And I was like, I literally don't even know how to take the money. I don't know how I would like to take the money from you. I don't really know what this would look like. And so a lot of the first steps I think were things that are really common to a lot of founders is learning about like how much paperwork and weird bureaucracy and little you need to do to actually get a company going. And I will give a shout-out to basically the entire games industry. Everybody was very kind and super helpful and helping to answer questions and guide me along the way. And this is like a lot of what we try to model and do for the 1Up Fund community as well too.

What we are also doing with the Megabooth community is, there's all of these things that go into running and starting a business that kind of don't have anything to do with what you think the idea of like your company is going to be, or your product. You still need to do them and they're still really important, but it's just piles and piles of the things that you don't know that you don't know, and you just keep running into them over and over again.

Some of the very first stuff was just, how do I incorporate a company? How do I do that? Do I want to be an LLC, or do I want to be an S corp, or do I want to be a C corp? And this is a US company. How do I open a business bank account? How do I get an EIN number?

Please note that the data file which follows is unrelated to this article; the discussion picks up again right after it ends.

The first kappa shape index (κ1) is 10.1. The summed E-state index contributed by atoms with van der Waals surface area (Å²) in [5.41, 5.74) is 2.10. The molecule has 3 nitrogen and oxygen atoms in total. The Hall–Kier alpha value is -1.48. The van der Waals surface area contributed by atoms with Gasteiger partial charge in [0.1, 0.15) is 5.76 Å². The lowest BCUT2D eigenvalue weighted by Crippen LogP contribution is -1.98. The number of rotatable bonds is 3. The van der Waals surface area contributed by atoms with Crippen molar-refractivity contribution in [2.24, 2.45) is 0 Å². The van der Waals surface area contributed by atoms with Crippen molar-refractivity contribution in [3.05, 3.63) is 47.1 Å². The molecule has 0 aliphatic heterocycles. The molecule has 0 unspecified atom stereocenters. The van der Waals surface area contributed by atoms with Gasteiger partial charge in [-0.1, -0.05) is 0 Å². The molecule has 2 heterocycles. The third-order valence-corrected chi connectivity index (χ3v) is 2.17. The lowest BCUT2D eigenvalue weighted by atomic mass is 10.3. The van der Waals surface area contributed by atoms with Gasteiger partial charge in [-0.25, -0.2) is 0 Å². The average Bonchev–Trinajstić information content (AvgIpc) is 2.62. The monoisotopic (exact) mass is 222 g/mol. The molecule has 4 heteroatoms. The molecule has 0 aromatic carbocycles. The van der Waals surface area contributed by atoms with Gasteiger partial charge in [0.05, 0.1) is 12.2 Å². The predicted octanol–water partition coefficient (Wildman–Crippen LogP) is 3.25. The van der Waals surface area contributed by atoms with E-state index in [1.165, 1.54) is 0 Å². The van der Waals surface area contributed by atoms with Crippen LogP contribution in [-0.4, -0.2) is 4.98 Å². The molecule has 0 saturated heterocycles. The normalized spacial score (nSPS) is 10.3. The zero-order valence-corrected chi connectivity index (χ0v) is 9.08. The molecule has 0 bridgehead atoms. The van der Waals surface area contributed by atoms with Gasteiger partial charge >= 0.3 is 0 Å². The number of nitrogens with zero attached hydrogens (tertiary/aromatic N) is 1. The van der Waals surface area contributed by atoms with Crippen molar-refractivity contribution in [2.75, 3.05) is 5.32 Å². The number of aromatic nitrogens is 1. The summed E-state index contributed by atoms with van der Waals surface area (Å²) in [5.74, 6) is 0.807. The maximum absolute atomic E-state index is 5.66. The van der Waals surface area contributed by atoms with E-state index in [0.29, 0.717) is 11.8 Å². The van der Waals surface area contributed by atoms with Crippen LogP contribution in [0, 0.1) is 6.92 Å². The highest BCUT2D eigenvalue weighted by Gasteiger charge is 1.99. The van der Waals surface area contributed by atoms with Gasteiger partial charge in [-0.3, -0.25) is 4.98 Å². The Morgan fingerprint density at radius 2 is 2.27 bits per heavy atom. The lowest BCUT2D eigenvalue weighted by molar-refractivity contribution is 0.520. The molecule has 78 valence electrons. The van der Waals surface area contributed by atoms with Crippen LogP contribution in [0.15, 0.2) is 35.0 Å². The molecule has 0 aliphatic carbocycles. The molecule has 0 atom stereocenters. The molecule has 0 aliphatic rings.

I remember getting a business credit card felt really stressful because I didn't like really know which credit card I wanted to pick. And there's all these points and rewards and miles. All of this kind of stuff. I think the initial bit was just a lot of this, what is all this paperwork to do for me to actually be able to get money into this and be able to run it as a business.

I'm a big fan of engaging with people who are experts in what they do. So I always worked with an accountant. I always tried to work with a bookkeeper. I really tried to get people in. Lawyers help me make the decisions that I needed to make for the long term and to make sure that I was like protecting myself and protecting the company and making smart decisions.

I think it's one of the areas that like I always recommend people don't really cut corners on because it can be a huge hassle, very expensive problem like later on. Aside from all that, the actual logistics of running an event. Im thinking back to ... I didn't really understand how to get signage printed. I didn't know what the names of the signs were. Somebody was like, those signs that they have outside of gas stations that look like sales. So I'm like Googling this stuff. I actually had my mom help me with a handful of things cause I was like trying to get these signs printed and I need help with it.

We had a lot of volunteers and people pitching in to be able to pick up the bits and pieces of stuff of, we need to make a website, we need to market this, and we need to have social media accounts. Especially at the start, it was very much a kind of volunteer community-driven effort.